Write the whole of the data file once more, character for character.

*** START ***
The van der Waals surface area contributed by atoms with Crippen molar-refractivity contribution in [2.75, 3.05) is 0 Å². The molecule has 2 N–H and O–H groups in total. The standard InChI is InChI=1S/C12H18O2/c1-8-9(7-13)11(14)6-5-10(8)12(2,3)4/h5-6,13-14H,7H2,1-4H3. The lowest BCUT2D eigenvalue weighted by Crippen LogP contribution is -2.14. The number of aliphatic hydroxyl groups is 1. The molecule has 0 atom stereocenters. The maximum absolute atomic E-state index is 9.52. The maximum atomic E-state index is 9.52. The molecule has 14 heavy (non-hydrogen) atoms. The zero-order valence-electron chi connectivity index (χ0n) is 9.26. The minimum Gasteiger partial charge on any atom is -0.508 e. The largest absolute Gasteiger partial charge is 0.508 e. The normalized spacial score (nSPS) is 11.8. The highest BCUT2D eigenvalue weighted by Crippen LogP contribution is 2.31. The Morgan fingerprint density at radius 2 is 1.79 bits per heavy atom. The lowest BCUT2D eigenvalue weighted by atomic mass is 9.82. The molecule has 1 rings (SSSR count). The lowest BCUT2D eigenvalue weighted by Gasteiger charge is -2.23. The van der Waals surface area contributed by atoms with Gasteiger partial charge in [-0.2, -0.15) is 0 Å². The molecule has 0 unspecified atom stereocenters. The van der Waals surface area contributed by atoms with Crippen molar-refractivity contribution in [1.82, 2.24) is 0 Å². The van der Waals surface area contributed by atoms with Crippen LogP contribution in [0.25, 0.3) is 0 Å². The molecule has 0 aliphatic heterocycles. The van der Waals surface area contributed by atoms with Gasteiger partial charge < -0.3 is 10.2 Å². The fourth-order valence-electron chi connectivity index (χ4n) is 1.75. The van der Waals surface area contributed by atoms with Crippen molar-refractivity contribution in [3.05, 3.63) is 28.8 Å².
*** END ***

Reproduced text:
The van der Waals surface area contributed by atoms with Crippen molar-refractivity contribution in [2.75, 3.05) is 0 Å². The molecule has 2 N–H and O–H groups in total. The standard InChI is InChI=1S/C12H18O2/c1-8-9(7-13)11(14)6-5-10(8)12(2,3)4/h5-6,13-14H,7H2,1-4H3. The lowest BCUT2D eigenvalue weighted by Crippen LogP contribution is -2.14. The number of aliphatic hydroxyl groups is 1. The molecule has 0 atom stereocenters. The maximum absolute atomic E-state index is 9.52. The maximum atomic E-state index is 9.52. The molecule has 14 heavy (non-hydrogen) atoms. The zero-order valence-electron chi connectivity index (χ0n) is 9.26. The minimum Gasteiger partial charge on any atom is -0.508 e. The largest absolute Gasteiger partial charge is 0.508 e. The normalized spacial score (nSPS) is 11.8. The highest BCUT2D eigenvalue weighted by Crippen LogP contribution is 2.31. The Morgan fingerprint density at radius 2 is 1.79 bits per heavy atom. The lowest BCUT2D eigenvalue weighted by atomic mass is 9.82. The molecule has 1 rings (SSSR count). The lowest BCUT2D eigenvalue weighted by Gasteiger charge is -2.23. The van der Waals surface area contributed by atoms with Gasteiger partial charge in [-0.2, -0.15) is 0 Å². The molecule has 0 unspecified atom stereocenters. The van der Waals surface area contributed by atoms with Crippen molar-refractivity contribution in [1.82, 2.24) is 0 Å². The van der Waals surface area contributed by atoms with Crippen LogP contribution in [0.25, 0.3) is 0 Å². The molecule has 0 aliphatic heterocycles. The van der Waals surface area contributed by atoms with Gasteiger partial charge < -0.3 is 10.2 Å². The fourth-order valence-electron chi connectivity index (χ4n) is 1.75. The van der Waals surface area contributed by atoms with Crippen molar-refractivity contribution in [3.05, 3.63) is 28.8 Å².